Award-winning Island City Stage has presented a half dozen world premieres in its five-year history, the most acclaimed being Michael McKeever’s “Daniel’s Husband,” which is now enjoying a successful Primary Stages run at off-Broadway’s Cherry Lane Theatre.
Island City’s sixth world premiere, James L. Beller Jr.’s “Son,” has just opened at the LGBTQ company’s home in Wilton Manors.
The play about a lesbian couple whose long relationship is upended on their wedding day is a well-acted exploration of emotional flashpoints, including the destructive power of a long-hidden trauma and the stresses of dealing with a teenager going through what may be a life-altering crisis.
Director Michael Leeds and his design team, Carbonell Award winners all, have poured their considerable creative talent into “Son.” Yet like many new scripts, Beller’s play is a work in progress, a piece in need of editing, rewrites and some rethinking if it’s to have a life beyond Island City.
At the center of the play are Jean Garcia (Arlette Del Toro) and Day Branford (Elizabeth Price), women who met when Jean was a teen mom with a 2-year-old. For 13 years, they have raised Perry Garcia-Branford (Gabe Vasquez) together, and though their boy sports black-painted nails, favors dark, metal-band T-shirts and is as unforthcoming as many teens, he seems to be a good kid from a loving home.
Having decided at long last to marry, the women are dressed in their wedding finery — Day in an off-white suit and lacy blouse, Jean in a beautiful dress (the work of costume designer Peter Lovello) — when a knock at the door signals that their world is about to shift radically. A cop (Juan Alberto Pérez) asks to see Perry, then arrests him on charges of sexual assault. Cursing and enraged, Perry claims the alleged victim, the daughter of religious fundamentalists, is lying. But is she?
“Son” unfolds more like a movie screenplay, with 29 listed scenes, some lasting just a few minutes, one entirely silent. Jean, Day and Perry all get emotionally revelatory monologues, which Del Toro, Price and Vasquez deliver with intense, engaging power. The structure may be aimed at 21st century attention spans, but the cumulative effect of a play that runs more than two hours is that this story is being told in fits and starts.
Obvious plot devices and improbabilities strain the credibility of Beller’s script.
For instance, Margaret (Sabrina Lynn Gore) and Lisa (Erynn Dalton), an estranged but still-cohabiting couple, hire a male stripper dressed as a policeman to “entertain” Jean and Day on the eve of their wedding. In the aftermath, the four talk about which of them have tried sex with men, and the unseen stripper “cop” sets up another plot development. But would a naked guy really be primo lesbian bachelorette party entertainment? Doubtful.
Without going into detailed spoilers that would ruin the play’s surprises for future audiences, other plot devices just don’t fly. Would Jean really keep the story of her teen pregnancy secret throughout a 13-year relationship? Would Perry’s resemblance to his father just now begin to spook her? Would Day walk away as her partner and son were in crisis? Would Margaret and Lisa become Day’s all-in romantic cheerleaders? Not buying any of that.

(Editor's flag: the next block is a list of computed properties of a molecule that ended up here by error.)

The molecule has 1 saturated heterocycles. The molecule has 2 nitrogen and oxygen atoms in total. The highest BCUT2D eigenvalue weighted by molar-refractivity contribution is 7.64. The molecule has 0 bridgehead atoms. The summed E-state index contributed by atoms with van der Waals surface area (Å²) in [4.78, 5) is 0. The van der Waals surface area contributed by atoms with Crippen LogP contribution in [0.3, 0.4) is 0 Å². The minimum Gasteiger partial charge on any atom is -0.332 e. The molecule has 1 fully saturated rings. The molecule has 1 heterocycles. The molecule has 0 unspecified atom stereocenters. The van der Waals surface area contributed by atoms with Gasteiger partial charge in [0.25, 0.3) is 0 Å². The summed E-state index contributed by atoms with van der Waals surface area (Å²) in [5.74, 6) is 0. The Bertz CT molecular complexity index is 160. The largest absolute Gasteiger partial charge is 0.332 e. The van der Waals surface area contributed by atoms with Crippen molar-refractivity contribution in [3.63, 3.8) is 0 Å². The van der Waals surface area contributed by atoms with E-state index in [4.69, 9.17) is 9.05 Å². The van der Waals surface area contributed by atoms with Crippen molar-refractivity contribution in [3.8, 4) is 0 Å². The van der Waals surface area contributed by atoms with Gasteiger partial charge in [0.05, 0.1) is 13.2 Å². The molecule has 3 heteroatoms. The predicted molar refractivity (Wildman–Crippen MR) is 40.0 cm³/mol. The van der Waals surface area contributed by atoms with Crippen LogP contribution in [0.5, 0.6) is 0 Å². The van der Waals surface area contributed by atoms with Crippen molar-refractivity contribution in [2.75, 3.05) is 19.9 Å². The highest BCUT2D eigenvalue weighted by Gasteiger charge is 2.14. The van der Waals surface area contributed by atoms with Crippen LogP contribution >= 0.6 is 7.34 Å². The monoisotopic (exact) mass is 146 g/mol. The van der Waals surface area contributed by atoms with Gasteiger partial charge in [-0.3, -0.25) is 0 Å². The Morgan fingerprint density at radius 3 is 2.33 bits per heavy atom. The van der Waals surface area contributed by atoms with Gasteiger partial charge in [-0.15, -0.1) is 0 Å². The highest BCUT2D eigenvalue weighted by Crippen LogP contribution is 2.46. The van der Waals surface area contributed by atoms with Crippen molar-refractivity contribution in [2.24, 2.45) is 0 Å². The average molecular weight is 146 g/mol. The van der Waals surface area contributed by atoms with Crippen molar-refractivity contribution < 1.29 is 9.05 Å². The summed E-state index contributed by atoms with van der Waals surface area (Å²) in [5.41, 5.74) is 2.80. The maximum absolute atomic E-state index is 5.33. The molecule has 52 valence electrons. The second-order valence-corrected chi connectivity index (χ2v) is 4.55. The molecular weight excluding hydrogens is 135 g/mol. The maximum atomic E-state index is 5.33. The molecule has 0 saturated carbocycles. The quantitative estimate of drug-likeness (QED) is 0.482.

Even some of the design team’s work seemed a little star-crossed on opening night.
A slamming door caused a painting to drop from the wall of set designer Michael McClain’s rendition of Day and Jean’s cozy house in Annapolis. Twice, Travis Neff’s lighting came blazing back to life as people were still onstage changing props. Lovello’s costumes seem right for each character (and that wedding dress is gorgeous), but would Day really wear a wrinkled suit to work? David Hart’s sound design was trouble-free, and doubtless these glitches won’t be repeated, but they made for an opening performance that didn’t hit the bar Island City has set for itself.
The performances in “Son,” however, are another story. Price, who has become one of the region’s finest actors, conveys Day’s inner turmoil and her commitment to Perry, even as circumstance propels her in a different direction. Del Toro is compelling as the deeply traumatized Jean, depressed, wounded and at her wit’s end. As Perry, Vasquez is a bundle of raging hormones and fearful anger, thoroughly convincing as a boy drowning in a world of grown-up trouble. Gore and Dalton bring a welcome sunniness to a story full of emotional complexities.
New play work is challenging but vital, and Island City’s commitment to it is a wonderful thing. If he’s willing to rewrite and restructure “Son,” Beller may wind up with a script that has a future. But he’s not there yet.
“Son” runs through May 7 at Island City Stage, 2034 N. Dixie Highway, in Wilton Manors. Showtimes are 8 p.m. Thursday-Saturday and 5 p.m. Sunday. Tickets cost $35. To order, call 954-519-2533 or go to IslandCityStage.org.